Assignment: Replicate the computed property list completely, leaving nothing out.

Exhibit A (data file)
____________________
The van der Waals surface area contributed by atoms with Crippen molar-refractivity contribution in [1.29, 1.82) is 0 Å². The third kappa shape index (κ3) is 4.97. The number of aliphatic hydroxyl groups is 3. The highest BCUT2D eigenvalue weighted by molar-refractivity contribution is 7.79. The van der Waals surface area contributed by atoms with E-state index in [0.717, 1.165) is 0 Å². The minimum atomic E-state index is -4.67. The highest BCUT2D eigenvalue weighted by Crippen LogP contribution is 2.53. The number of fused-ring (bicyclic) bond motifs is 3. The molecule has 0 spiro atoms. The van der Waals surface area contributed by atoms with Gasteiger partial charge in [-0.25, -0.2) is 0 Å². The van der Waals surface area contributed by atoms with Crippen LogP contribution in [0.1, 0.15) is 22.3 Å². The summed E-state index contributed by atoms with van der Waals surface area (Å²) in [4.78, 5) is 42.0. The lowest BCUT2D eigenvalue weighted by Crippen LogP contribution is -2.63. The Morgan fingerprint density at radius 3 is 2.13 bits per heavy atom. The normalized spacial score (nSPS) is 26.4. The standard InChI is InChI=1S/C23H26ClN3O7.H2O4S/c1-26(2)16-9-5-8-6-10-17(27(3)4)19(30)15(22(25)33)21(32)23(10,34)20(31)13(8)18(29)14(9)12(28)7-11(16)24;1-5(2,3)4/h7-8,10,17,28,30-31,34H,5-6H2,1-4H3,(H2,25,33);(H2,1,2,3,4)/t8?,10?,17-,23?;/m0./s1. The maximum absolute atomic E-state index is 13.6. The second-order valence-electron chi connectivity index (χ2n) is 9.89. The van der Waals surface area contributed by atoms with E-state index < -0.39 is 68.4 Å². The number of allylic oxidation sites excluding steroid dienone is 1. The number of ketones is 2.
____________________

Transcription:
The van der Waals surface area contributed by atoms with Crippen molar-refractivity contribution in [1.29, 1.82) is 0 Å². The third kappa shape index (κ3) is 4.97. The number of aliphatic hydroxyl groups is 3. The highest BCUT2D eigenvalue weighted by molar-refractivity contribution is 7.79. The van der Waals surface area contributed by atoms with E-state index in [0.717, 1.165) is 0 Å². The minimum atomic E-state index is -4.67. The highest BCUT2D eigenvalue weighted by Crippen LogP contribution is 2.53. The number of fused-ring (bicyclic) bond motifs is 3. The molecule has 0 spiro atoms. The van der Waals surface area contributed by atoms with Gasteiger partial charge in [-0.25, -0.2) is 0 Å². The van der Waals surface area contributed by atoms with Crippen LogP contribution in [0.1, 0.15) is 22.3 Å². The summed E-state index contributed by atoms with van der Waals surface area (Å²) in [4.78, 5) is 42.0. The lowest BCUT2D eigenvalue weighted by Crippen LogP contribution is -2.63. The Morgan fingerprint density at radius 3 is 2.13 bits per heavy atom. The normalized spacial score (nSPS) is 26.4. The standard InChI is InChI=1S/C23H26ClN3O7.H2O4S/c1-26(2)16-9-5-8-6-10-17(27(3)4)19(30)15(22(25)33)21(32)23(10,34)20(31)13(8)18(29)14(9)12(28)7-11(16)24;1-5(2,3)4/h7-8,10,17,28,30-31,34H,5-6H2,1-4H3,(H2,25,33);(H2,1,2,3,4)/t8?,10?,17-,23?;/m0./s1. The maximum absolute atomic E-state index is 13.6. The second-order valence-electron chi connectivity index (χ2n) is 9.89. The van der Waals surface area contributed by atoms with E-state index < -0.39 is 68.4 Å². The number of allylic oxidation sites excluding steroid dienone is 1. The number of ketones is 2.